The BBC wished to interview the prisoner who had been detained pending extradition to the US since 2004, and now challenged decision to refuse the interview.
Held: The claim succeeded. The decision was quashed and must be retaken. If ever any case justified exceptional treatment, this was one. He had been held without trial for seven years, and had been seriously assaulted on his arrest. Whatever he was accused of had taken place in the UK, and the CPS had decided that there were insufficent grounds for a prosecution. The policy itself allowed exceptions to the writing only communications rule, and ‘even after giving appropriate weight to the views of the Secretary of State, the decision . . constitutes a disproportionate interference with the right to freedom of expression in article 10. In the circumstances of this particular case, the justification for that interference has not been ‘convincingly established’, as the jurisprudence on article 10 requires.’
Hooper LJ, Singh J
 EWHC 13 (Admin)
England and Wales
Cited – West Virginia State Board of Education v Barnette 14-Jun-1943
(United States Supreme Court) Jackson J said: ‘If there is any fixed star in our constitutional constellation, it is that no official, high or petty, can prescribe what shall be orthodox in politics, nationalism, religion or other matters of opinion . .
Cited – Huang v Secretary of State for the Home Department HL 21-Mar-2007
Appellate Roles – Human Rights – Families Split
The House considered the decision making role of immigration appellate authorities when deciding appeals on Human Rights grounds, against refusal of leave to enter or remain, under section 65. In each case the asylum applicant had had his own . .
Cited – A v Secretary of State for the Home Department, and X v Secretary of State for the Home Department HL 16-Dec-2004
The applicants had been imprisoned and held without trial, being suspected of international terrorism. No criminal charges were intended to be brought. They were foreigners and free to return home if they wished, but feared for their lives if they . .
Cited – Regina v British Broadcasting Corporation ex parte Pro-life Alliance HL 15-May-2003
The Alliance was a political party seeking to air its party election broadcast. The appellant broadcasters declined to broadcast the film on the grounds that it was offensive, being a graphical discussion of the processes of abortion.
Held: . .
Cited – Regina v Director of Public Prosecutions, ex parte Kebilene and others HL 28-Oct-1999
(Orse Kebeline) The DPP’s appeal succeeded. A decision by the DPP to authorise a prosecution could not be judicially reviewed unless dishonesty, bad faith, or some other exceptional circumstance could be shown. A suggestion that the offence for . .
Cited – Bladet Tromso and Stensaas v Norway ECHR 20-May-1999
A newspaper and its editor complained that their right to freedom of expression had been breached when they were found liable in defamation proceedings for statements in articles which they had published about the methods used by seal hunters in the . .
Cited – Handyside v The United Kingdom ECHR 7-Dec-1976
Freedom of Expression is Fundamental to Society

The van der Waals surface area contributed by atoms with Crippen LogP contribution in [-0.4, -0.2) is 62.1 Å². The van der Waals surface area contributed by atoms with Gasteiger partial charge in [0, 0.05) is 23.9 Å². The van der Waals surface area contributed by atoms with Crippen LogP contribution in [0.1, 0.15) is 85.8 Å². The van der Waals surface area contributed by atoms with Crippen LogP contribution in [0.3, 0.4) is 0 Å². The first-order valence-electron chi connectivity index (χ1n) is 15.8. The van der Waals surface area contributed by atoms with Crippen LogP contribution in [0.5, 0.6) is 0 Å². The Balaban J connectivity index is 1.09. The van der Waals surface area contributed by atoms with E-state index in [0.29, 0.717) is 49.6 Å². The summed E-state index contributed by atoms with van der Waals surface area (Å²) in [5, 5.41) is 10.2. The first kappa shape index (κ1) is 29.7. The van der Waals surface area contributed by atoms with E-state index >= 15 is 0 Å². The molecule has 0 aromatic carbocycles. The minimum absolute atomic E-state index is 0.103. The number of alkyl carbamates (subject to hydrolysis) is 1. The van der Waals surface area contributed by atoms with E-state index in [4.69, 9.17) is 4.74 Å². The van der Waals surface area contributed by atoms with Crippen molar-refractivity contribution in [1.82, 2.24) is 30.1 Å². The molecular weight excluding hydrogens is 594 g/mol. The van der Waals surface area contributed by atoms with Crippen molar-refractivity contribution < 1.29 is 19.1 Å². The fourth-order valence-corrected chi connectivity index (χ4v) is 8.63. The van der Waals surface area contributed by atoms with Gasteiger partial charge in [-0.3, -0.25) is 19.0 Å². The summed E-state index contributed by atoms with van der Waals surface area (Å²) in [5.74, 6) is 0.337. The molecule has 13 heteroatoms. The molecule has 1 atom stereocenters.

The appellant had published a ‘Little Red Schoolbook’. He was convicted under the 1959 and 1964 Acts on the basis that the book was obscene, it tending to deprave and corrupt its target audience, children. The book claimed that it was intended to . .
Cited – The Sunday Times (No 1) v The United Kingdom ECHR 26-Apr-1979
Offence must be ;in accordance with law’
The court considered the meaning of the need for an offence to be ‘in accordance with law.’ The applicants did not argue that the expression prescribed by law required legislation in every case, but contended that legislation was required only where . .
Cited – Regina v Secretary of State for the Environment, ex parte Powis CA 1981
Material not available to the decision maker should not normally be admitted on an application for a judicial review of that decision. The court described three categories of acceptable new evidence: (1) evidence to show what material was before the . .
Cited – Regina v Secretary of State For The Home Department, Ex Parte Launder HL 13-Mar-1997
The question arose as to whether or not the decision of the Secretary of State to extradite the applicant to Hong Kong would have amounted to a breach of the European Convention on Human Rights. Although the Convention was not at that time in force . .
Cited – Bamber v United Kingdom ECHR 11-Sep-1997
The Commission declared inadmissible a complaint that Standing Order 5 G 2B infringed Article 10. The Order precluded prisoners from contacting the media by telephone except in exceptional circumstances. The Standing Order satisfied the requirement . .
Cited – Nilsen v United Kingdom ECHR 9-Mar-2010
The applicant had been convicted of the most serious offences including several violent murders, and was held under a whole life tarriff. He wished to publish his autobiography from prison.
Held: The application was inadmissible. He had . .
Cited – Bergens Tidende And Others v Norway ECHR 2-May-2000
A newspaper complained that its rights under Article 10 of the Convention had been infringed by a libel action which a cosmetic surgeon had successfully brought against it in respect of defamatory articles it had published saying he was incompetent. . .
Cited – Regina v Secretary of State for The Home Department Ex Parte Simms HL 8-Jul-1999
Ban on Prisoners talking to Journalists unlawful
The two prisoners, serving life sentences for murder, had had their appeals rejected. They continued to protest innocence, and sought to bring their campaigns to public attention through the press, having oral interviews with journalists without . .
Lists of cited by and citing cases may be incomplete.
Prisons, Media, Human Rights
Updated: 18 May 2022; Ref: scu.450213